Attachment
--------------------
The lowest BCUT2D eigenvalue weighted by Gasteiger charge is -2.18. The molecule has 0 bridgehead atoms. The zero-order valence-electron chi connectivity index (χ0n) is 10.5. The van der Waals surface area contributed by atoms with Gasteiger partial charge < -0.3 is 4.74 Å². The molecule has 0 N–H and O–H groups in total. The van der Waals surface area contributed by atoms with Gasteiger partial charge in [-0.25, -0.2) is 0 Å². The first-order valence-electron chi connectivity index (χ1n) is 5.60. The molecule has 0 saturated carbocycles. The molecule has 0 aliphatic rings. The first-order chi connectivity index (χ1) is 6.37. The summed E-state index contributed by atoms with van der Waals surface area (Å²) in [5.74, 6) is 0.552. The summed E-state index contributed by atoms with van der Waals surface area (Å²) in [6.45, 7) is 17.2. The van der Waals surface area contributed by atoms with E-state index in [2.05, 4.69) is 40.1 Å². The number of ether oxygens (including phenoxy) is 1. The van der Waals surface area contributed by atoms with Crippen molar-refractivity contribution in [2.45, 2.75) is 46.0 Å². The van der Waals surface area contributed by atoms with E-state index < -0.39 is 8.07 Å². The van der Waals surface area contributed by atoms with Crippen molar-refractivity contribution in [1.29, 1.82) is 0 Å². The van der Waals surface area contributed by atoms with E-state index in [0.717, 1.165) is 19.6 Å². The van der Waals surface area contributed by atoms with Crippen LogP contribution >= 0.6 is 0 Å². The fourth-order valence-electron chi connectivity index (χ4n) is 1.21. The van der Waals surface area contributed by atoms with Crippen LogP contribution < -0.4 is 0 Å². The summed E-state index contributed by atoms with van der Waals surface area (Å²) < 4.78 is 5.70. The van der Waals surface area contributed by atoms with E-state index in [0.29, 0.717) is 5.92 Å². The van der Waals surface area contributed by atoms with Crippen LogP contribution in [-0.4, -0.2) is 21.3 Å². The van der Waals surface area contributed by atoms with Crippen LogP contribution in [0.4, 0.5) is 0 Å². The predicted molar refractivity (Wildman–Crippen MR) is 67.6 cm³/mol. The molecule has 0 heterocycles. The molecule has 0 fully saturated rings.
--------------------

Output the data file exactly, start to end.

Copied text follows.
The lowest BCUT2D eigenvalue weighted by Gasteiger charge is -2.18. The molecule has 0 bridgehead atoms. The zero-order valence-electron chi connectivity index (χ0n) is 10.5. The van der Waals surface area contributed by atoms with Gasteiger partial charge < -0.3 is 4.74 Å². The molecule has 0 N–H and O–H groups in total. The van der Waals surface area contributed by atoms with Gasteiger partial charge in [-0.25, -0.2) is 0 Å². The first-order valence-electron chi connectivity index (χ1n) is 5.60. The molecule has 0 saturated carbocycles. The molecule has 0 aliphatic rings. The first-order chi connectivity index (χ1) is 6.37. The summed E-state index contributed by atoms with van der Waals surface area (Å²) in [5.74, 6) is 0.552. The summed E-state index contributed by atoms with van der Waals surface area (Å²) in [6.45, 7) is 17.2. The van der Waals surface area contributed by atoms with E-state index in [2.05, 4.69) is 40.1 Å². The number of ether oxygens (including phenoxy) is 1. The van der Waals surface area contributed by atoms with Crippen molar-refractivity contribution in [2.45, 2.75) is 46.0 Å². The van der Waals surface area contributed by atoms with E-state index < -0.39 is 8.07 Å². The van der Waals surface area contributed by atoms with Crippen molar-refractivity contribution in [1.29, 1.82) is 0 Å². The van der Waals surface area contributed by atoms with E-state index in [0.717, 1.165) is 19.6 Å². The van der Waals surface area contributed by atoms with Crippen LogP contribution >= 0.6 is 0 Å². The fourth-order valence-electron chi connectivity index (χ4n) is 1.21. The van der Waals surface area contributed by atoms with Crippen LogP contribution < -0.4 is 0 Å². The summed E-state index contributed by atoms with van der Waals surface area (Å²) < 4.78 is 5.70. The van der Waals surface area contributed by atoms with E-state index in [0.29, 0.717) is 5.92 Å². The van der Waals surface area contributed by atoms with Crippen LogP contribution in [-0.4, -0.2) is 21.3 Å². The van der Waals surface area contributed by atoms with Crippen LogP contribution in [0.4, 0.5) is 0 Å². The predicted molar refractivity (Wildman–Crippen MR) is 67.6 cm³/mol. The molecule has 0 heterocycles. The molecule has 0 fully saturated rings.